Using, risking, and consent: Why risking harm to bystanders is morally different from risking harm to research subjects

Bioethics 34 (9):899-905 (2020)
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Abstract

Subjects in studies on humans are used as a means of conducting the research and achieving whatever good would justify putting them at risk. Accordingly, consent must normally be obtained before subjects are exposed to any substantial risks to their welfare. Bystanders are also often put at risk, but they are not used as a means. Accordingly—or so I argue—consent is more often unnecessary before bystanders are exposed to similar substantial risks to their welfare.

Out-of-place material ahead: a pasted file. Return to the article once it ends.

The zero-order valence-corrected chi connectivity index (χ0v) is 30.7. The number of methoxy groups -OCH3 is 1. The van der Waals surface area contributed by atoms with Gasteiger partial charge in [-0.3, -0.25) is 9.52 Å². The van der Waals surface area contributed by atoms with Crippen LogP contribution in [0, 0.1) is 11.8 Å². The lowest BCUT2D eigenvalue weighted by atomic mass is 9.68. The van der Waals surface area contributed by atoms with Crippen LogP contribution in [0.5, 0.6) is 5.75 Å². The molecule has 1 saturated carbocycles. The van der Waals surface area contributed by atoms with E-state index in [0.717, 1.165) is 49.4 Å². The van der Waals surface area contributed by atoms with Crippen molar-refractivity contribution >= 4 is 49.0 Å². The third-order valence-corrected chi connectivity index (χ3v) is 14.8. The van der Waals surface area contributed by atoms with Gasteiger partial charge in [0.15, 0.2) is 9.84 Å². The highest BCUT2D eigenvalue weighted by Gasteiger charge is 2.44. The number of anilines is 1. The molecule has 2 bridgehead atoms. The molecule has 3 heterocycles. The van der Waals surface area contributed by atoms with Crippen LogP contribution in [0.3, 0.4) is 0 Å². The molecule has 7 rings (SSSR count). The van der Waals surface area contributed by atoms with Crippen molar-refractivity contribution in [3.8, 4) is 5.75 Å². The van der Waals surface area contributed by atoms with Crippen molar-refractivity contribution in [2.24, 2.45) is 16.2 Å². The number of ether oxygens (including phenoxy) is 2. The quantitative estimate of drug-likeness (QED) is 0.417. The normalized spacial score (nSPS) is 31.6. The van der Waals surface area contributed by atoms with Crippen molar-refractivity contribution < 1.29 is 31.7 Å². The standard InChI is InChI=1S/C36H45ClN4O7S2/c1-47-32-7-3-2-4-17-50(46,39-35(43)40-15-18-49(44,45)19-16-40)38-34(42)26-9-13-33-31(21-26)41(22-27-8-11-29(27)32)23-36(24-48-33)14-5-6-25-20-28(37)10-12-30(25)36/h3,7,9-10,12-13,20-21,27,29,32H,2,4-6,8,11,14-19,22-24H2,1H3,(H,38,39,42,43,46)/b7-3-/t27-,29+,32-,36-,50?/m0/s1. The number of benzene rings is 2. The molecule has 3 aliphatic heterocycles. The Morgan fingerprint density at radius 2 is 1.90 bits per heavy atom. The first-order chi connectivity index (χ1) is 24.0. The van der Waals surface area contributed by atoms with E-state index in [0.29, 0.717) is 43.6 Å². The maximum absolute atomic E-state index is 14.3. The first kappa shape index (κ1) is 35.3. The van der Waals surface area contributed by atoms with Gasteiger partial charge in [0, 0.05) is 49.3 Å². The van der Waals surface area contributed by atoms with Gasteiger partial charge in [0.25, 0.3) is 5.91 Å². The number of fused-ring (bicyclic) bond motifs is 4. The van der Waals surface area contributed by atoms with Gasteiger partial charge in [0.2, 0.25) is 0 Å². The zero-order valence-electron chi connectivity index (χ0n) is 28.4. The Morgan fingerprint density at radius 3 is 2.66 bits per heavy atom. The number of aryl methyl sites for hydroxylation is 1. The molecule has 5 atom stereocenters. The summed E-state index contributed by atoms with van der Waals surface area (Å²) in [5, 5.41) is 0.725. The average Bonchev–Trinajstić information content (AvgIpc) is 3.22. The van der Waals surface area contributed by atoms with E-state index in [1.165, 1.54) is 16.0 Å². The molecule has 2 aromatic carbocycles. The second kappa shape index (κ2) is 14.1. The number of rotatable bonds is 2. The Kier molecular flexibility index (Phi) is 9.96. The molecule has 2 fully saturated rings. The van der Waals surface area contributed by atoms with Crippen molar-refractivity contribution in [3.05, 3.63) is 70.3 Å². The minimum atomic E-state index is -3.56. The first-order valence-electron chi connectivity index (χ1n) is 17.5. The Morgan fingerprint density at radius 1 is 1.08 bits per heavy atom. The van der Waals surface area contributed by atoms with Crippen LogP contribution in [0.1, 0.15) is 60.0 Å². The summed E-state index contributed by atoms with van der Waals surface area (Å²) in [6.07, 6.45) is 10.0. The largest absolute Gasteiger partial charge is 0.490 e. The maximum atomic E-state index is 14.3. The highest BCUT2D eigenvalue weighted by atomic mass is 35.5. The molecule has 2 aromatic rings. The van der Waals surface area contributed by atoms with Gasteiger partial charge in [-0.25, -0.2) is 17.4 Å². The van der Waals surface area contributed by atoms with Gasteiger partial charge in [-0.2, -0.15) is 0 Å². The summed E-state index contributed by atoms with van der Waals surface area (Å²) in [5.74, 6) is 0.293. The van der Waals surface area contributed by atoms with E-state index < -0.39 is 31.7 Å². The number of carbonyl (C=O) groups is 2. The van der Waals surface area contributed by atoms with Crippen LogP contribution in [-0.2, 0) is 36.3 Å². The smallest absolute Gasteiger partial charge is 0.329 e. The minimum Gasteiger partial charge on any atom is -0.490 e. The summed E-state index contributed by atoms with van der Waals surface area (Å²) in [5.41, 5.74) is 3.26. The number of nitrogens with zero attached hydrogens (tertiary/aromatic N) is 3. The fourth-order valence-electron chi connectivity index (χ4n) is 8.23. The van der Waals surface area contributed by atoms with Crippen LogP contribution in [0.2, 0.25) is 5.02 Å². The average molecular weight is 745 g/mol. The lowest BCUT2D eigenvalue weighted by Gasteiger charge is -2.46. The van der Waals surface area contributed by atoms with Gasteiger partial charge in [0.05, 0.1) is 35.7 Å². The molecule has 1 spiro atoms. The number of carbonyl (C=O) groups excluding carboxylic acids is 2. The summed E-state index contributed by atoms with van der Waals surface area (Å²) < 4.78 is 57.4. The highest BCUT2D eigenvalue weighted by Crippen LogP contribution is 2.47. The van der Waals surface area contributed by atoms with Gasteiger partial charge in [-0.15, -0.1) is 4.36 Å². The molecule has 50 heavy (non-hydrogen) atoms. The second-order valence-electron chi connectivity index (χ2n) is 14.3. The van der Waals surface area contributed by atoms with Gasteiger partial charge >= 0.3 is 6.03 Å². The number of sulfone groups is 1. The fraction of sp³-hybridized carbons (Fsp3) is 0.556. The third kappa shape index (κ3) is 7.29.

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Alec Walen
Rutgers University - New Brunswick

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